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Is Your Blood Pressure Medicine Safe? Valsartan Recall

American generic drug manufacturer Mylan has issued a multi-lot valsartan recall. Check your blood pressure pills to make sure they are not included.
Is Your Blood Pressure Medicine Safe? Valsartan Recall
Female hands with blood-pressure meter isolated over white

The ongoing saga of contaminated valsartan continues with another valsartan recall. In July, European drug regulators recalled Chinese-made valsartan because it was contaminated with a probable carcinogen, N-nitrosodimethylamine (NDMA). The FDA followed suit with its own recall.

Ripple Effect of the Initial Valsartan Recall:

Eventually more than a dozen companies had their valsartan removed from the marketplace because of carcinogens. The raw material for most of these products originated from the Zhejiang HuaHai Pharmaceutical company in Linhai, China.

Another US Valsartan Recall:

Now, a U.S. generic drug company, Mylan, is recalling many lots of its valsartan because they contain the potentially cancer-causing chemical, N-nitrosodiethylamine (NDEA). Some of the affected pills contain valsartan alone, while others are a combination of valsartan and a different blood pressure medicine. Both amlodipine and hydrochlorothiazide combos with valsartan are included in the recall. Here are the details on the specific lots that have been recalled. It is not clear where the active pharmaceutical ingredient for these pills was made. The European Union is also recalling Mylan’s valsartan made in Hyderabad, India.

Watch Out for Recalls on Other ARBs:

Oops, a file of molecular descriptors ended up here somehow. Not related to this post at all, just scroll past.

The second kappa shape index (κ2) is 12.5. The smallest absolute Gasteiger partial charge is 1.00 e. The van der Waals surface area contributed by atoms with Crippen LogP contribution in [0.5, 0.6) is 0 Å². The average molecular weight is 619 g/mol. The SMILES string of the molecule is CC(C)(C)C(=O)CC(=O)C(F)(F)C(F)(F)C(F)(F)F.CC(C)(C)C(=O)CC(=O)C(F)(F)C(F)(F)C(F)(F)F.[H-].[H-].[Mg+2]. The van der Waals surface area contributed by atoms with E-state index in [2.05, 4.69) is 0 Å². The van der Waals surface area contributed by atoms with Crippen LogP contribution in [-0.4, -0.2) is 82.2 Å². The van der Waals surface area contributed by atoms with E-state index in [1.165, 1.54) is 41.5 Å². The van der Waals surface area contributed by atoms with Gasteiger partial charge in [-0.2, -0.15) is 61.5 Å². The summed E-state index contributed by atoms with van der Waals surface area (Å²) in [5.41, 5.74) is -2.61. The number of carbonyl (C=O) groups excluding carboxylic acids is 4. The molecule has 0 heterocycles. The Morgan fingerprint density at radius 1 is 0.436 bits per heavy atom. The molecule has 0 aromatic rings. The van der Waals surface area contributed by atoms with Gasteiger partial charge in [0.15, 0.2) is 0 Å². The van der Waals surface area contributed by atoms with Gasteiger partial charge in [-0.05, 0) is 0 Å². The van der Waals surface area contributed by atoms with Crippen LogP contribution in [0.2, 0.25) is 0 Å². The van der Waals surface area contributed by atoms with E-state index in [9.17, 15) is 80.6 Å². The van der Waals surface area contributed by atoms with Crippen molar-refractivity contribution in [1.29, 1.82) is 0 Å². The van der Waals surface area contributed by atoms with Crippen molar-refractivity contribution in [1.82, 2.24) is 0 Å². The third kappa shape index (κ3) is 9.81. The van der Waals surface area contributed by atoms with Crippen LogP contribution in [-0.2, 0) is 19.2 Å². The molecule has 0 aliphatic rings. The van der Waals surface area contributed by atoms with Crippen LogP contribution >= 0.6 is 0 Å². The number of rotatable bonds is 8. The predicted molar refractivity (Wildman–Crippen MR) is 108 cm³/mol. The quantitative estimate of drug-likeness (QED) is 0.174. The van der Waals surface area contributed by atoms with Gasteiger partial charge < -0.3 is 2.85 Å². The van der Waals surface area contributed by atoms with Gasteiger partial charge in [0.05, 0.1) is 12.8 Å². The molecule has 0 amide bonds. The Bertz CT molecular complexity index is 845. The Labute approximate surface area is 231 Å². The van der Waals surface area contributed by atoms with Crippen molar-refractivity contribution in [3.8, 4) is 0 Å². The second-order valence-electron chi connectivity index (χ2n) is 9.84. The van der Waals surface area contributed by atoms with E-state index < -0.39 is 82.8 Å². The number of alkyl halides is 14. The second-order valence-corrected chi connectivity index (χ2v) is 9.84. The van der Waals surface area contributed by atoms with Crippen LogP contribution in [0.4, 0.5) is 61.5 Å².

Valsartan is not the only medication to have been recalled in the past few months. Some lots of losartan and irbesartan were also found to have been contaminated and were voluntarily removed from the market. It is possible that manufacturers have not yet done the necessary trouble-shooting to produce medications that are reliably free from carcinogenic contamination.

If you discover that the pills in your medicine chest are affected by this latest valsartan recall, return them to the pharmacy for replacement. You should also check with your doctor about how to proceed.

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About the Author
Terry Graedon, PhD, is a medical anthropologist and co-host of The People’s Pharmacy radio show, co-author of The People’s Pharmacy syndicated newspaper columns and numerous books, and co-founder of The People’s Pharmacy website. Terry taught in the Duke University School of Nursing and was an adjunct assistant professor in the Department of Anthropology. She is a Fellow of the Society of Applied Anthropology. Terry is one of the country's leading authorities on the science behind folk remedies. .
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